Last week, fans of AMC’s (NASDAQ:AMCX) Breaking Bad received news from Hollywood that slightly softened the blow of there being only two episodes remaining in the series. The show will live on through a spin-off series following sleazy criminal lawyer Saul Goodman. With a working title of Better Call Saul, his famous catchphrase from Breaking Bad, AMC and producer Sony Pictures Television (NYSE:SNE) have inked a licensing agreement for a one-hour-per-episode show. But according to The Hollywood Reporter, AMC nearly lost out on the show to rival Netflix (NASDAQ:NFLX).
While AMC had an exclusive negotiating window to win the rights for the Breaking Bad prequel, THR reports that the two sides found themselves at a standstill after disagreements over the timeline of the negotiating period as well as licensing fees. Negotiations ran deep into the summer for both AMC and Sony, with a deal finally being agreed upon at the last moment. If AMC had misfired on the negotiations, there were multiple distributors waiting to pounce, including WGN America and Fox’s (NASDAQ:FOXA) FX. But none were closer than Netflix.
With both deep pockets and an increased penchant for pushing original content, Netflix was seen by industry analysts as the likely destination for Better Call Saul had negotiations between Sony and AMC fizzled out. Besides being an increasingly respected destination for original programming, Netflix has also been credited with boosting Breaking Bad’s rating between seasons, allowing for fans to catch up to the most recent episodes and for new viewers to get hooked. Ratings for the most recent season of Breaking Bad have been the strongest of the series.
Luckily for AMC, it was able to finalize the deal just in time, adding some much needed firepower to its TV lineup, which has struggled recently. Despite the huge success of Breaking Bad and zombie series The Walking Dead, the network has struggled to find success elsewhere with Low Winter Sun, Hell on Wheels, and newly canceled The Killing – all struggling with ratings. Even though award-magnet Mad Men hasn’t received the kind of ratings that boost a network’s bottom-line, AMC announced that it would be splitting the final season of the series in two in an attempt to squeeze just a little more profit.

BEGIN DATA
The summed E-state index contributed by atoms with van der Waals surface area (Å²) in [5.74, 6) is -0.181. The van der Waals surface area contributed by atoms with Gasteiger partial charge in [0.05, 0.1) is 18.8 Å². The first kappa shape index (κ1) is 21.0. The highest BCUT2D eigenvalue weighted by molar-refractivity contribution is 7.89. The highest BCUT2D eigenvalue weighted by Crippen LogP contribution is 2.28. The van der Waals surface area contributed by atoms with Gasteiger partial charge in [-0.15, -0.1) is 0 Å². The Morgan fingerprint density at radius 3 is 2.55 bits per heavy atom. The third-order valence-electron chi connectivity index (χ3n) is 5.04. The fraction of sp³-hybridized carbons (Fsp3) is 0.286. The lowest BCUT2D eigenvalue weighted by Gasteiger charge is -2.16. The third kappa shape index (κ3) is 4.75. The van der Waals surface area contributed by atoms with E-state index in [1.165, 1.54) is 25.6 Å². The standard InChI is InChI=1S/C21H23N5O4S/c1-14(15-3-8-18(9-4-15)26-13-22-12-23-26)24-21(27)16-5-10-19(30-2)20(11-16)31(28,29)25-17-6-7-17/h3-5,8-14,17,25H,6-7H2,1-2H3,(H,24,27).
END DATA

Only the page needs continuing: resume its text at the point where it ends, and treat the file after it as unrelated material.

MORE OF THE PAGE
But now that AMC has successfully negotiated to bring Better Call Saul to the struggling network, the company’s outlook is looking a little more positive given that AMC also announced a companion series for the popular show The Walking Dead. The companion series will not be based upon characters from the comics of Robert Kirkman and AMC president and GM Charlie Collier called the move ”literally a no-brainer.” With The Walking Dead averaging 11.4 million viewers during its third season, along with being the number one scripted series among viewers aged 19 to 49, it’s about the safest investment the network can make.
As for Better Call Saul, the show will revolved around Bob Odenkirk’s popular character Saul Goodman with Peter Gould serving as show-runner and Vince Gilligan holding a prominent creative position. The show is being described as being more comedic and less dark than Breaking Bad, and will take place before the events of the show. While the show is a prequel, it is unclear if certain popular characters from Breaking Bad will find a way to cross paths with Saul before the events of that show.